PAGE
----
Bid for greater regulation squashed
THE bid for greater regulation of the blueberry industry in the Bellingen Shire has been squashed.
The state's Independent Planning Commission this week ruled against Bellingen Shire Council's proposal which would have seen all new farms require a development application.
The commission found that the links between blueberry cultivation and potential impacts to water quality had not been clearly established; and that while council's proposed amendments were not necessarily inconsistent with NSW planning policies, council had failed to demonstrate the regulation of blueberry farming, in isolation of other horticultural production, was justified and appropriate.
In September last year Bellingen Shire Council voted in support of a planning proposal specifying that development consent is required to establish a blueberry farm in particular areas. The Department of Planning and Environment rejected the proposal and in response council lodged an appeal with the Independent Planning Commission.
Chair of the Commission, Professor Mary O'Kane, appointed a three-member panel - Dr Peter Williams (Panel Chair), Professor Snow Barlow and Professor Chris Fell - to scrutinise the department's decision.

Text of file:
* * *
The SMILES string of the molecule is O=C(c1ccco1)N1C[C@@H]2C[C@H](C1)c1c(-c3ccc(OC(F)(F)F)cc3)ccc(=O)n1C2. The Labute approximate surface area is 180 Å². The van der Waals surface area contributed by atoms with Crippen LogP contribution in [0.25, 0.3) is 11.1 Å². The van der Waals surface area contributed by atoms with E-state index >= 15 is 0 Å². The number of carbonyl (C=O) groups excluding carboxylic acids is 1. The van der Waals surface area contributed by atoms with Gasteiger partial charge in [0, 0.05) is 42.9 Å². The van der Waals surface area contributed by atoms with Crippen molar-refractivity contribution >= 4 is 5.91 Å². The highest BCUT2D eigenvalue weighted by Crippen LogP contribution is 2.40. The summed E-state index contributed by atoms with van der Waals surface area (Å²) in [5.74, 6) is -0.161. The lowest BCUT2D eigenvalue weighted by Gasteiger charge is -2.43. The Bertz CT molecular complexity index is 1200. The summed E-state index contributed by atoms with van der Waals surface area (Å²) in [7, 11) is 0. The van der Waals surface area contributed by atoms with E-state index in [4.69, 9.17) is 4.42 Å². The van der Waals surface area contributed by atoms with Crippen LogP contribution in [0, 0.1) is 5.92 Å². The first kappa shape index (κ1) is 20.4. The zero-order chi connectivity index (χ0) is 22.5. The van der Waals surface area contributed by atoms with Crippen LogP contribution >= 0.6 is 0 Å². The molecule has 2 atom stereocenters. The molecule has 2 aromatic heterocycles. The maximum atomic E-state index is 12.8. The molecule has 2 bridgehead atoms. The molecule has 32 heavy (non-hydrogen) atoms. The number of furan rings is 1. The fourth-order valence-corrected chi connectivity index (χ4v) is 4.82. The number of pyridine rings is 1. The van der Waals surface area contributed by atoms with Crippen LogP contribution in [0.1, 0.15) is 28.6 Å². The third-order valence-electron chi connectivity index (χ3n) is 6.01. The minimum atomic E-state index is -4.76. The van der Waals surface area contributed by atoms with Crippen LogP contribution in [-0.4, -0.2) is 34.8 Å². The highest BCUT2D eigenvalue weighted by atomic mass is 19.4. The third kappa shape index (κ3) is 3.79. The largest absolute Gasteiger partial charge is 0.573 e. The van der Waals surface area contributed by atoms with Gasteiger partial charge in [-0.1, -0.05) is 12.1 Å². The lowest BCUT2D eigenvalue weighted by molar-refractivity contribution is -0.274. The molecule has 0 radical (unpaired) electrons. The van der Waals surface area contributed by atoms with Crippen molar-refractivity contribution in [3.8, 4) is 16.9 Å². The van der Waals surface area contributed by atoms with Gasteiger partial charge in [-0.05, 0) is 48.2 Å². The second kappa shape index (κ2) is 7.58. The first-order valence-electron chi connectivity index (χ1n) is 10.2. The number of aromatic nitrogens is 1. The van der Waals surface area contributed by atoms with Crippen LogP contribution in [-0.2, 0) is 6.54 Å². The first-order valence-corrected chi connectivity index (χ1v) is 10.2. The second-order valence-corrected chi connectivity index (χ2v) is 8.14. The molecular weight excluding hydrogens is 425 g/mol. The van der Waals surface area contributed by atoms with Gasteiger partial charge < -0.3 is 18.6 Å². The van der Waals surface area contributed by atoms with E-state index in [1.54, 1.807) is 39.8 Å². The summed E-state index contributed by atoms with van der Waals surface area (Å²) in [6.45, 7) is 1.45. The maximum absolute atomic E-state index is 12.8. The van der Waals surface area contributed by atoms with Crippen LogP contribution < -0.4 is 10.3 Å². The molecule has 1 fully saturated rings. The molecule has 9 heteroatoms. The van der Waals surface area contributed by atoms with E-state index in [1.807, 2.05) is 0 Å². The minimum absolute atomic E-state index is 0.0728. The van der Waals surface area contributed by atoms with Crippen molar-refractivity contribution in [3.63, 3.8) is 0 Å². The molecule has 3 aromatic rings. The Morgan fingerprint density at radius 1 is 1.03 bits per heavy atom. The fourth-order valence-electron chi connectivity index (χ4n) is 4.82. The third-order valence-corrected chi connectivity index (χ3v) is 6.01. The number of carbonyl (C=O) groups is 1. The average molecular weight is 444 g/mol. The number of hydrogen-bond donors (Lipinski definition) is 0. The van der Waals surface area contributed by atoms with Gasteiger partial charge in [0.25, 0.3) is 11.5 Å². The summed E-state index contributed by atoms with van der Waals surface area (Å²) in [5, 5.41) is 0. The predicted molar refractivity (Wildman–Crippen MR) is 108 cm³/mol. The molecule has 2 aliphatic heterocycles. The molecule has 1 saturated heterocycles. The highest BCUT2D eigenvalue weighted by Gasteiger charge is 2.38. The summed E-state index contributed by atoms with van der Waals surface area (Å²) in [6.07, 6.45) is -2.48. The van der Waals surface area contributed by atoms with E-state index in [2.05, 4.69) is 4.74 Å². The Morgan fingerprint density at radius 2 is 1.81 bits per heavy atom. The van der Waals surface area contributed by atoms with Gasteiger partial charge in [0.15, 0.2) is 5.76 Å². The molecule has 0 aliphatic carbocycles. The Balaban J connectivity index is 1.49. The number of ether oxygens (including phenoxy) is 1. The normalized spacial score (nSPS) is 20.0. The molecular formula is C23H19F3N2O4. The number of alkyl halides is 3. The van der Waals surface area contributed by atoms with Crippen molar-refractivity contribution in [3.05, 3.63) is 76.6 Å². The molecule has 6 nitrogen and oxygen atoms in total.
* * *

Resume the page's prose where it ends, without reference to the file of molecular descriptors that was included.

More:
With the blueberry industry expanding rapidly across the region in recent years Bellingen mayor Dominic King has expressed concerns about the impact on the environment and the need for individual communities to have their own discussions about the issue.
He says other tiers of government are reluctant and not sufficiently resourced to enforce the legislation that governs blueberry farms and has pointed to the results of a Southern Cross University (CSU) study that found elevated levels of nutrients in Hearnes Lake and Bucca Creek as clear proof that regulations are not being enforced.
Coffs Harbour Councillor Dr Sally Townley has also highlighted this study as proof that: "there is a huge gap between regulation and practice.”
"It is clearly an offence under the Protection of the Environment Operations Act 1997 to discharge pollution into a waterway without a licence. So yes, a regulation exists and clearly it is being breached, but nutrients suspended in water are invisible to the naked eye, so for council and/or the EPA to prove a breach in a given point in time, and then prosecute, is almost impossible.” she wrote in a letter to the editor.